According to the head of Ernst and Young’s Global Investment Advisory practice, Gareth Mee, UK annuities can offer long-term investors attractive returns relative to traditional asset classes. Moreover, the returns can be enhanced by shifting the longevity risk – the risk payments need to be made for longer because pensioners live to an older age than expected – to a softer regulatory regime.

“Under Solvency II, the amount of capital you have to set aside against the risk of someone living longer is very high. That is especially true when interest rates are so low. By contrast, you need to hold a lot less capital against that risk in Bermuda, or for that matter the US,” Mee says.

From the perspective of a US life insurer, taking on longevity risk from a group of UK individuals offers an additional attraction: the ability to hedge, albeit imperfectly, their exposure to US people living shorter lives.

Forrester says firms are also looking to shift the assets underpinning annuities to flexible regulatory regimes to improve the returns from their investment. “In Bermuda a scenario-based approach is used to assess asset-liability matching, which provides Bermudan insurers more investment freedom to generate returns than a European insurer subject to the more onerous rules of the Matching Adjustment under Solvency II,” he says.

Demand for private assets and alternatives

In both Bermuda and the US, insurers will allocate as much as 20 per cent of their investment portfolio to alternatives – with as much as half of that to hedge funds, private equity and other equity-like products. By contrast, in Europe, the capital implications of investing in these assets, particularly for an annuity business, can be high and hence insurers overwhelmingly avoid them.

Rather than selling off blocks of business, for other insurers the answer has been to shift towards higher-yielding assets. Long-term infrastructure has proved especially popular, both because it is treated favourably under the Solvency II regulations and offers a pick-up in yield due to its illiquidity.

Mee sees demand for infrastructure assets growing in the near term, particularly if companies continue to transfer their pension schemes to insurers as part of the trend toward buy-ins and buy-outs.

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“While Sam Woods, the chief executive of the Prudential Regulation Authority (PRA), has talked about insurance companies trying to move towards a 40-50 per cent allocation to private credit (infrastructure), almost none of them are there yet,” he says.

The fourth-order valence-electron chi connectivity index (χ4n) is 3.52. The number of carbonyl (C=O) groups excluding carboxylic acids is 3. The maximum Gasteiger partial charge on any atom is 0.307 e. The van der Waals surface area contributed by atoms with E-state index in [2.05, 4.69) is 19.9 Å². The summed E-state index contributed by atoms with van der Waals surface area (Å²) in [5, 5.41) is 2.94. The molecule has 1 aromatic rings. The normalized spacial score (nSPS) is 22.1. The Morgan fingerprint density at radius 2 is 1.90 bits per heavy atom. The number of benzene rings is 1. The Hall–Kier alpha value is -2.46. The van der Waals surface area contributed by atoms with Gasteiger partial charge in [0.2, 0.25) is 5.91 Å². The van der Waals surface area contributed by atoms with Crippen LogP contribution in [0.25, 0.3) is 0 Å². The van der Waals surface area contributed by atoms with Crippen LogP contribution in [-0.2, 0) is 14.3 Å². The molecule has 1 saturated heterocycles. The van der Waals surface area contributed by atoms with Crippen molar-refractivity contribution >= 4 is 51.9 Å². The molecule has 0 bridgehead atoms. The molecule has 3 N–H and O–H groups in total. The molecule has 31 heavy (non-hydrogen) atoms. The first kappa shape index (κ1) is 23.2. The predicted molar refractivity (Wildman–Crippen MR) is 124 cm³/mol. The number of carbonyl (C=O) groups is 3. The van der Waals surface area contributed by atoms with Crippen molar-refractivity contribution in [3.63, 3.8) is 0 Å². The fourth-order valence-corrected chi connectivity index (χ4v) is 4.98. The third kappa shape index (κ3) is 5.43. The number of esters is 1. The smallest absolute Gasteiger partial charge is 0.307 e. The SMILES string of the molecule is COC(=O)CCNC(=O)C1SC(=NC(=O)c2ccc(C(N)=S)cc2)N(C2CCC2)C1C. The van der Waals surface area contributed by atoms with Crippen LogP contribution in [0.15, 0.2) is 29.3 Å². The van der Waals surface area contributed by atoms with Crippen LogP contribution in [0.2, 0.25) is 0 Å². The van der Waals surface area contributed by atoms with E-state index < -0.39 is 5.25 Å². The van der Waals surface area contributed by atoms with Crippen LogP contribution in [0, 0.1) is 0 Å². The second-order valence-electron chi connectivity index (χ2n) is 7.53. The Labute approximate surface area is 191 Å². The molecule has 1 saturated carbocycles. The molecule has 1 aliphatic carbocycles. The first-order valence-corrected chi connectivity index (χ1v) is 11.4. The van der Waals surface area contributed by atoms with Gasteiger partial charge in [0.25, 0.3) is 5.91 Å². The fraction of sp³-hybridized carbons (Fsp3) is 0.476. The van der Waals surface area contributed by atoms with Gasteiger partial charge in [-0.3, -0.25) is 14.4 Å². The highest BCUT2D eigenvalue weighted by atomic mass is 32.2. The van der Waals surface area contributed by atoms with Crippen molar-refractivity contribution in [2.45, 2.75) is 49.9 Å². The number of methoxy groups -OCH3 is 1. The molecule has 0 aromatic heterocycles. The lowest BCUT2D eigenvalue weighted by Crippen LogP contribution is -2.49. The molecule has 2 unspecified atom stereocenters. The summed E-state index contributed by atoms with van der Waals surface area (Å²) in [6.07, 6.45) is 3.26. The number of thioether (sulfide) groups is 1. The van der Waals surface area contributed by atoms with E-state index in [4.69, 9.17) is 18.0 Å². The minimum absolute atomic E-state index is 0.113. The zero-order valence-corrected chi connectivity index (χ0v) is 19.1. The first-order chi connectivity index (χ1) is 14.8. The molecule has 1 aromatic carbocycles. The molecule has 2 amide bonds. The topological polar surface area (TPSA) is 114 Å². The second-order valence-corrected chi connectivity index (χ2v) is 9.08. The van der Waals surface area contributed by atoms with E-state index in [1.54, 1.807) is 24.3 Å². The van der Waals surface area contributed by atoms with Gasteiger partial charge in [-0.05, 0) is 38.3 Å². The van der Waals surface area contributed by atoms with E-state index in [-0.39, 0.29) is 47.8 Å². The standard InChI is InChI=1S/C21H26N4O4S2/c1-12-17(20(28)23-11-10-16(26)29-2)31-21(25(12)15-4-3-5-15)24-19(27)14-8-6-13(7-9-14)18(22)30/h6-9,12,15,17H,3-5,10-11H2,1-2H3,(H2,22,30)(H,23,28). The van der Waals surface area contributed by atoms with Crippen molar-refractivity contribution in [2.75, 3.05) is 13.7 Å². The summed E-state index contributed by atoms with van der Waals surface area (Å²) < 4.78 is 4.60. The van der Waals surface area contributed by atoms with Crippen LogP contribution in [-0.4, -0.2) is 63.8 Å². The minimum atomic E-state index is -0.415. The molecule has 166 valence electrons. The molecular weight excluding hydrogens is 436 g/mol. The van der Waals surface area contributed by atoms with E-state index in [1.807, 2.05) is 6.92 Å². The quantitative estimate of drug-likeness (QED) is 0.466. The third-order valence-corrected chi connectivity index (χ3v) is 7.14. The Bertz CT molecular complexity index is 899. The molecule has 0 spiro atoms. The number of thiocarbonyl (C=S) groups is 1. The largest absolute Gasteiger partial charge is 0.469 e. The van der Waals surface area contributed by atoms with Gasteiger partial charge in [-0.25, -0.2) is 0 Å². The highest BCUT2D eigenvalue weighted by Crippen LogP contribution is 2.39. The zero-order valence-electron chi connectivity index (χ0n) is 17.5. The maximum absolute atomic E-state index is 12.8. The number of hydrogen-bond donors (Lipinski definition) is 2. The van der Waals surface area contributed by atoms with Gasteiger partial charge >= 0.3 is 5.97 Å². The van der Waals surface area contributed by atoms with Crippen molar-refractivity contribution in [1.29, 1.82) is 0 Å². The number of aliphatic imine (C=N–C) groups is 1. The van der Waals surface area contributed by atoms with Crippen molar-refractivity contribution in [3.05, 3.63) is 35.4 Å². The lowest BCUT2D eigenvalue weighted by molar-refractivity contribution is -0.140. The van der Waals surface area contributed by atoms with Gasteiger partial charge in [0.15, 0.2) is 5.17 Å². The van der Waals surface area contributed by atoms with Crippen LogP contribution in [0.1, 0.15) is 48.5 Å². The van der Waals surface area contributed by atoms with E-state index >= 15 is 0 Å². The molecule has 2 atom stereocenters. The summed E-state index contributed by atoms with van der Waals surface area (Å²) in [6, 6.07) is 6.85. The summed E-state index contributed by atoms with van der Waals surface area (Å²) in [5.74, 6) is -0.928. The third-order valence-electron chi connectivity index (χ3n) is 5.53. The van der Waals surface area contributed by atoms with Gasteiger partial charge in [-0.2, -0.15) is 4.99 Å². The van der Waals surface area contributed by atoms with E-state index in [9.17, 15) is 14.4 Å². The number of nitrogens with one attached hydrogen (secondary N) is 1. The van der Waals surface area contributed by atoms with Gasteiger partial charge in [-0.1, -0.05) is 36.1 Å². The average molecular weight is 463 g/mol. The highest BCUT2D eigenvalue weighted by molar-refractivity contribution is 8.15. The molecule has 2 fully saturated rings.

However, Fulcher warns that while long-dated infrastructure assets are all the rage at present, the hunt for investments is in danger of becoming crowded. For instance, he says although Prudential’s decision to shrink its annuities business was taken mainly because its fast-growing Asian arm meant it had better use for its capital given the advent of Solvency II, it also appears like it spoke to its view of the attractiveness of the asset class.

“There’s a difference in perception as to how attractive these illiquid long-dated assets are. Some insurers may believe there is already too much money chasing too few of them,” he says.

Regulation: more change on the way

Looking ahead, ongoing changes in the regulatory environment seem assured. In Asia, for instance, several countries have implemented, or intend to implement, risk-based capital regimes similar to Solvency II. As in Europe, that looks set to drive changes in investment allocations and cause Asian insurers to change their product mix.

One challenge for the industry is that it is not always clear in which direction the regulations are heading. For example, in Europe, insurers are awaiting revisions to Solvency II next year. Perhaps not surprisingly, they are putting pressure on regulators to ease back, at least in terms of the capital treatment applied to certain types of investment.

Insurers are lobbying governments, telling them if they want help financing more infrastructure they need to align the regulatory treatment with the economic risk.

For instance, Fulcher says there is a potential argument for infrastructure equity to receive more favourable capital treatment. Pointing out that the Ontario Teachers' Pension Plan owns UK lottery operator Camelot, he says it is not obvious why European insurers should be encouraged to own the debt issued by infrastructure groups but penalised if owning the equity.

“Insurers are lobbying governments, telling them if they want help financing more infrastructure they need to align the regulatory treatment with the economic risk,” he says.

In the UK, the creation of so-called pension superfunds threatens further change. They are aiming to consolidate several corporate pension schemes and run them more cheaply and efficiently than the sponsoring companies. In effect, they are providing competition for insurance companies taking on company pension schemes via buy-ins or buy-outs.

Fulcher says it could make sense to have an intermediate stage between the more expensive option offered by insurers and the tiny fragmented pension funds that don’t have economies of scale and often rely on a sponsor covenant that can turn out to be weak, as demonstrated when British outsourcer Carillion collapsed in 2018.